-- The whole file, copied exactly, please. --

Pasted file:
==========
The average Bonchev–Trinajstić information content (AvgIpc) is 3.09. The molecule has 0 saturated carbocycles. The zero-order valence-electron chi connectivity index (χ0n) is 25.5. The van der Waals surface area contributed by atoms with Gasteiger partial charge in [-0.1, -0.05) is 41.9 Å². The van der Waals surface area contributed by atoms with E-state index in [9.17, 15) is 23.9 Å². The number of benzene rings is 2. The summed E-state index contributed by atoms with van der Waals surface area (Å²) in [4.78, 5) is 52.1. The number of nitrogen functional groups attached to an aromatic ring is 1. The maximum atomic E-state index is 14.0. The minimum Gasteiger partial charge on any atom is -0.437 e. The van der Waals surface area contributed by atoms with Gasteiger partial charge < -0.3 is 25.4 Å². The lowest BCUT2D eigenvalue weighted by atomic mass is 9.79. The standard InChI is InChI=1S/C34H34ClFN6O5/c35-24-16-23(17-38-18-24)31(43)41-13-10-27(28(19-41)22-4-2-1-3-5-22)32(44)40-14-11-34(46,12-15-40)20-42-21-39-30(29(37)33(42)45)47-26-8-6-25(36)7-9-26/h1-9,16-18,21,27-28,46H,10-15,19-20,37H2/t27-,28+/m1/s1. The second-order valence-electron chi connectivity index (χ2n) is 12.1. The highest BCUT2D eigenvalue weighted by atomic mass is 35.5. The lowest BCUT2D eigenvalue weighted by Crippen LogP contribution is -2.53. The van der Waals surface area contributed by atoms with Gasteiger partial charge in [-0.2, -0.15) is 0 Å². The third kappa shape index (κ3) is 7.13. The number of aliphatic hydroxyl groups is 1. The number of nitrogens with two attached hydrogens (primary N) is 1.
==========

The average Bonchev–Trinajstić information content (AvgIpc) is 3.09. The molecule has 0 saturated carbocycles. The zero-order valence-electron chi connectivity index (χ0n) is 25.5. The van der Waals surface area contributed by atoms with Gasteiger partial charge in [-0.1, -0.05) is 41.9 Å². The van der Waals surface area contributed by atoms with E-state index in [9.17, 15) is 23.9 Å². The number of benzene rings is 2. The summed E-state index contributed by atoms with van der Waals surface area (Å²) in [4.78, 5) is 52.1. The number of nitrogen functional groups attached to an aromatic ring is 1. The maximum atomic E-state index is 14.0. The minimum Gasteiger partial charge on any atom is -0.437 e. The van der Waals surface area contributed by atoms with Gasteiger partial charge < -0.3 is 25.4 Å². The lowest BCUT2D eigenvalue weighted by atomic mass is 9.79. The standard InChI is InChI=1S/C34H34ClFN6O5/c35-24-16-23(17-38-18-24)31(43)41-13-10-27(28(19-41)22-4-2-1-3-5-22)32(44)40-14-11-34(46,12-15-40)20-42-21-39-30(29(37)33(42)45)47-26-8-6-25(36)7-9-26/h1-9,16-18,21,27-28,46H,10-15,19-20,37H2/t27-,28+/m1/s1. The second-order valence-electron chi connectivity index (χ2n) is 12.1. The highest BCUT2D eigenvalue weighted by atomic mass is 35.5. The lowest BCUT2D eigenvalue weighted by Crippen LogP contribution is -2.53. The van der Waals surface area contributed by atoms with Gasteiger partial charge in [-0.2, -0.15) is 0 Å². The third kappa shape index (κ3) is 7.13. The number of aliphatic hydroxyl groups is 1. The number of nitrogens with two attached hydrogens (primary N) is 1.